Making it easier to consume sustainably

The 2050 climate neutrality goal is a priority for the EU and consumer issues have a role to play - through sustainable consumption and the circular economy.

Infographic illustration on Europeans support tackling climate change
Sustainable consumption  

In November 2020, MEPs adopted a report on a sustainable single market calling on the European Commission to establish a so-called right to repair to make repairs systematic, cost efficient and attractive. Members also called for labelling the lifespan of products as well as measures to promote a culture of reuse, including guarantees on pre-owned goods.

They also want measures against purposefully designing products in a way that makes them obsolete after a certain time and reiterated demands for a common charger.

The Commission is working on right to repair rules for electronics and legislation on the environmental footprint of products to enable consumers to compare.

The review of the Sale of Goods Directive, planned for 2022, will look into whether the current two-year legal guarantee could be extended for new and pre-owned goods.

In September 2020, the Commission launched the sustainable products initiative, under the new Circular Economy Action Plan. It aims to make products fit for a climate-neutral, resource-efficient and circular economy while reducing waste. It will also address the presence of harmful chemicals in products such as electronics and ICT equipment, textiles and furniture.

Making the digital transformation safe for consumers

The digital transformation is dramatically changing our lives, including how we shop. To help EU consumer rules catch up, in December 2020 the Commission proposed a new Digital Services Act, a set of rules to improve consumer safety across online platforms in the EU, including online marketplaces.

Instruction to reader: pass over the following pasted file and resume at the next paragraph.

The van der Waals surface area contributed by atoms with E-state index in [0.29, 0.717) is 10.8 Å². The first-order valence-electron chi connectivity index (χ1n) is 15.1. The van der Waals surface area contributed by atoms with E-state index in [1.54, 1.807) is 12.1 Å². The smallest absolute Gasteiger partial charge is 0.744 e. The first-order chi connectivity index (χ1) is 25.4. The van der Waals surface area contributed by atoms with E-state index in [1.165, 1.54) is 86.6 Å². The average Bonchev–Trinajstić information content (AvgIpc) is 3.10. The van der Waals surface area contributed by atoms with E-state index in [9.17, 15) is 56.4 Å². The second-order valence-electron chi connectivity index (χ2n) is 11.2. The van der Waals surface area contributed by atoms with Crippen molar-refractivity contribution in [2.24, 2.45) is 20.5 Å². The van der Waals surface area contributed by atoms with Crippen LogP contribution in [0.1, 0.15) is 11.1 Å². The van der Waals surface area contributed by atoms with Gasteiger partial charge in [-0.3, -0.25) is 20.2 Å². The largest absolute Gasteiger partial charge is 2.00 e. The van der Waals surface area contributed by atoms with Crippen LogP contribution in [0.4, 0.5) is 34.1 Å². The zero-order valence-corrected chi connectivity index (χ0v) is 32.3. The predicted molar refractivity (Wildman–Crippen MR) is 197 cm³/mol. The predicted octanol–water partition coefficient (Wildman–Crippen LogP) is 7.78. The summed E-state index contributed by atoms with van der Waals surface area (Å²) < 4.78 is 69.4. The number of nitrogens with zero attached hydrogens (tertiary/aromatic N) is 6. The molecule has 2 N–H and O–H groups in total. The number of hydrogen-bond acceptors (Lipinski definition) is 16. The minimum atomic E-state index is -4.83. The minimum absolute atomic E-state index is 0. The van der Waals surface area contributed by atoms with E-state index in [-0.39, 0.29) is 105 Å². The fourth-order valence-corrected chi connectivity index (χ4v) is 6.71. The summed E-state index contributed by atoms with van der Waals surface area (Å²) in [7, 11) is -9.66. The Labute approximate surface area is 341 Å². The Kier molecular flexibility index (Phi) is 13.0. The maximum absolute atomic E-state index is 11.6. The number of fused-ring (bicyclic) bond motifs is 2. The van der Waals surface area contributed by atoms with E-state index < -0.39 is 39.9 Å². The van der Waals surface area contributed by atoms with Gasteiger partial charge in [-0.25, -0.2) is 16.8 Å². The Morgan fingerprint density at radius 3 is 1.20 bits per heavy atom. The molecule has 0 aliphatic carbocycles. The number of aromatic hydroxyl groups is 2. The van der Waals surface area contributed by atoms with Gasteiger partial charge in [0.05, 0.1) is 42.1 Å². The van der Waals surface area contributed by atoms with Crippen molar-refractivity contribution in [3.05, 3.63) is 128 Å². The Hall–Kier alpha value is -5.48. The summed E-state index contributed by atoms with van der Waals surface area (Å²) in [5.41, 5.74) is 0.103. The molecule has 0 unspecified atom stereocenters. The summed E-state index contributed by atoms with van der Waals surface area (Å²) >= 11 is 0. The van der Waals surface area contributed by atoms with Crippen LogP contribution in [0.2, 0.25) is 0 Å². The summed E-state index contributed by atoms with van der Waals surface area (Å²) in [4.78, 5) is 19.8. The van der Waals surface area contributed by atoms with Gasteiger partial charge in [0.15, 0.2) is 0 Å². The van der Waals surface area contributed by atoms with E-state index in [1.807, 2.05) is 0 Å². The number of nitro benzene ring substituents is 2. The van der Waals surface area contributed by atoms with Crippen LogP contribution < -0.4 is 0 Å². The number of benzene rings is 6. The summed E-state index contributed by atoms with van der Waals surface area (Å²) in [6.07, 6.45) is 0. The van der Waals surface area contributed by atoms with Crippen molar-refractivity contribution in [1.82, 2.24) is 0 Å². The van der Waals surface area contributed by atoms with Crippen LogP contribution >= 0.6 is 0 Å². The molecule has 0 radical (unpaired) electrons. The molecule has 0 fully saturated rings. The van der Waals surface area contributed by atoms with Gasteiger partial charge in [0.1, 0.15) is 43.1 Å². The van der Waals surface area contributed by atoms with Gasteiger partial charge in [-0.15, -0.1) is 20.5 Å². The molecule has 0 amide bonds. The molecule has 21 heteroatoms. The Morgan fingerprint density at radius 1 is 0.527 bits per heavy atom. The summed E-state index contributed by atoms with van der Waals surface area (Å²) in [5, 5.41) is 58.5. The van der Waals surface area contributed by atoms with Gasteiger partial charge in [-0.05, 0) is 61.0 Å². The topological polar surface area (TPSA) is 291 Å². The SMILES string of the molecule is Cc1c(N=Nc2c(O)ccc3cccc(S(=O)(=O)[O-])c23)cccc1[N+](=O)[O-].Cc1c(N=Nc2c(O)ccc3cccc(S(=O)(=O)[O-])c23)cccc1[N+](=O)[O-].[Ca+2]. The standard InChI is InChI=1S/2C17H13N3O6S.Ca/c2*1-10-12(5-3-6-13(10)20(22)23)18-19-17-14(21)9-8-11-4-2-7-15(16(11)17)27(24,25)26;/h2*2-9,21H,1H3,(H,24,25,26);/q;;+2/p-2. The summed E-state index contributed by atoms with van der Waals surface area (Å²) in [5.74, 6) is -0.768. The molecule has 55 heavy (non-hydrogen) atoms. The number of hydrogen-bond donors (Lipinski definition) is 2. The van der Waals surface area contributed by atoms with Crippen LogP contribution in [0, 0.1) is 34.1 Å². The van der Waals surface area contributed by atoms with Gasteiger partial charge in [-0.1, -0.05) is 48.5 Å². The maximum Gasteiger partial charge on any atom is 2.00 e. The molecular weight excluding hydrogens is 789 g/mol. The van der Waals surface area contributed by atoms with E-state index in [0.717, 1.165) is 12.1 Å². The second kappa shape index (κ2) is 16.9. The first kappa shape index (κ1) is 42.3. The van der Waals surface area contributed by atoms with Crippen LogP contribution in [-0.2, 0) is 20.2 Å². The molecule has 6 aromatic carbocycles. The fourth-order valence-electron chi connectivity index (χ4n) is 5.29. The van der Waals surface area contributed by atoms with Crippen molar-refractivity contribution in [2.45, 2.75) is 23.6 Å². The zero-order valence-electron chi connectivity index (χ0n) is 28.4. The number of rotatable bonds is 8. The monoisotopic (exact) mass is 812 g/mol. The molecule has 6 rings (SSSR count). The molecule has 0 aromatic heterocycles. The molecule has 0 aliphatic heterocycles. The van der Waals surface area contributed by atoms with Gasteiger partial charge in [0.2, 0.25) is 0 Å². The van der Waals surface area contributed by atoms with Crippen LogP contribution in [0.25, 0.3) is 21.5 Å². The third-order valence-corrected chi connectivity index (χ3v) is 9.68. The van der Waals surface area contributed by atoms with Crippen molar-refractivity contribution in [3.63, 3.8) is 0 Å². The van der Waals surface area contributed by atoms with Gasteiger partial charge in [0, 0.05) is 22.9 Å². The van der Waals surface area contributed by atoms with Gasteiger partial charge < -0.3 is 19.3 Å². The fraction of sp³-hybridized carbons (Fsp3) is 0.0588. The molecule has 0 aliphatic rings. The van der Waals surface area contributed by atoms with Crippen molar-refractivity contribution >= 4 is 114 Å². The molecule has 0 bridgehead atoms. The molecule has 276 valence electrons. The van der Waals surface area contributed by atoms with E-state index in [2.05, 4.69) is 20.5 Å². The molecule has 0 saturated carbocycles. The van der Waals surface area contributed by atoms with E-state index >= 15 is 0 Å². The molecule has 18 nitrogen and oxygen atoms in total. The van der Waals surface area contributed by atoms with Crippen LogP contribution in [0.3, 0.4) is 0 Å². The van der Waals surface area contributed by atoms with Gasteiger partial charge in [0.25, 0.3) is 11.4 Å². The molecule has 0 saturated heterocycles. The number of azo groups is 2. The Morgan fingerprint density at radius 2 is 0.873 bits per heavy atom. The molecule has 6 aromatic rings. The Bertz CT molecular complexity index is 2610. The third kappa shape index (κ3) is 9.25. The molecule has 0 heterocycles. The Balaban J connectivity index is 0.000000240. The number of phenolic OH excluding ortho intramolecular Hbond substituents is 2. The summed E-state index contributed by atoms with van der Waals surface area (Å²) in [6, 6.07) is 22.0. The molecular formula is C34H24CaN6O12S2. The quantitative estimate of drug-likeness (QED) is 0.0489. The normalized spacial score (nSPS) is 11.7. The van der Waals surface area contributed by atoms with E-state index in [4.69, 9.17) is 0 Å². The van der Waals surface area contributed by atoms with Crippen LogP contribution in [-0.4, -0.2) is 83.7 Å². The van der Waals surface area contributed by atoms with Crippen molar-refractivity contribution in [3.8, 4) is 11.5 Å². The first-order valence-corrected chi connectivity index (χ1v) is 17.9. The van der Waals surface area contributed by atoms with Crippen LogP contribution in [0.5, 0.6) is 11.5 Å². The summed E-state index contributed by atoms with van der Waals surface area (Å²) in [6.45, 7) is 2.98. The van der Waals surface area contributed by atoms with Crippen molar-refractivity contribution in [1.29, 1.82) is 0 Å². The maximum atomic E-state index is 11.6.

MEPs want consumers to be equally safe when shopping online or offline and want platforms such as eBay and Amazon to step up efforts to tackle traders selling fake or unsafe products and to stop fraudulent companies using their services.

MEPs also proposed rules to protect users from harmful and illegal content online while safeguarding freedom of speech and called for new rules on online advertising giving users more control.

Given the impact of artificial Intelligence, the EU is preparing rules to manage its opportunities and threats. Parliament has set up a special committee and emphasises the need for human centric legislation. The Parliament has proposed a civil liability regime for artificial intelligence that establishes who is responsible when AI systems cause harm or damage.

Strengthening the enforcement of consumer rights

EU countries are responsible for enforcing consumer rights, but the EU has a coordinating and supporting role. Among the rules it has put in place are the directive on a better enforcement and modernisation of consumer law and rules on collective redress.

Addressing specific consumer needs

Vulnerable consumers such as children, elderly people or people living with disabilities, as well as people in financial difficulties or consumers with limited access to the internet need specific safeguards. In the new consumer agenda, the Commission plans to focus on problems with internet accessibility, financially vulnerable consumers and products for children.

The Commission’s plans include more offline advice for consumers with no internet access as well as funding to improve the availability and quality of debt advice services for people in financial difficulties.

Because children are particularly vulnerable to harmful advertising, Parliament has approved stricter rules for audiovisual media services for audiovisual media services.

Guaranteeing the safety of products sold in the EU

Consumers often purchase goods manufactured outside the EU. According to the Commission, purchases from sellers outside the EU increased from 17% in 2014 to 27% in 2019 and the new consumer agenda highlights the need for international cooperation to ensure consumer protection. China was the largest supplier of goods to the EU in 2020, so the Commission will work on an action plan with them in 2021 to increase the safety of products sold online.

In November 2020, Parliament passed a resolution calling for greater efforts to ensure that all products sold in the EU are safe, whether manufactured within or outside the EU or are sold online or offline.

Next steps

Parliament’s internal market and consumer protection committee is working on the Commission proposal for the new consumer agenda. MEPs are expected to vote on it in September.

Find out more 

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Business Information

#GDPR compliance: Manetu to the rescue?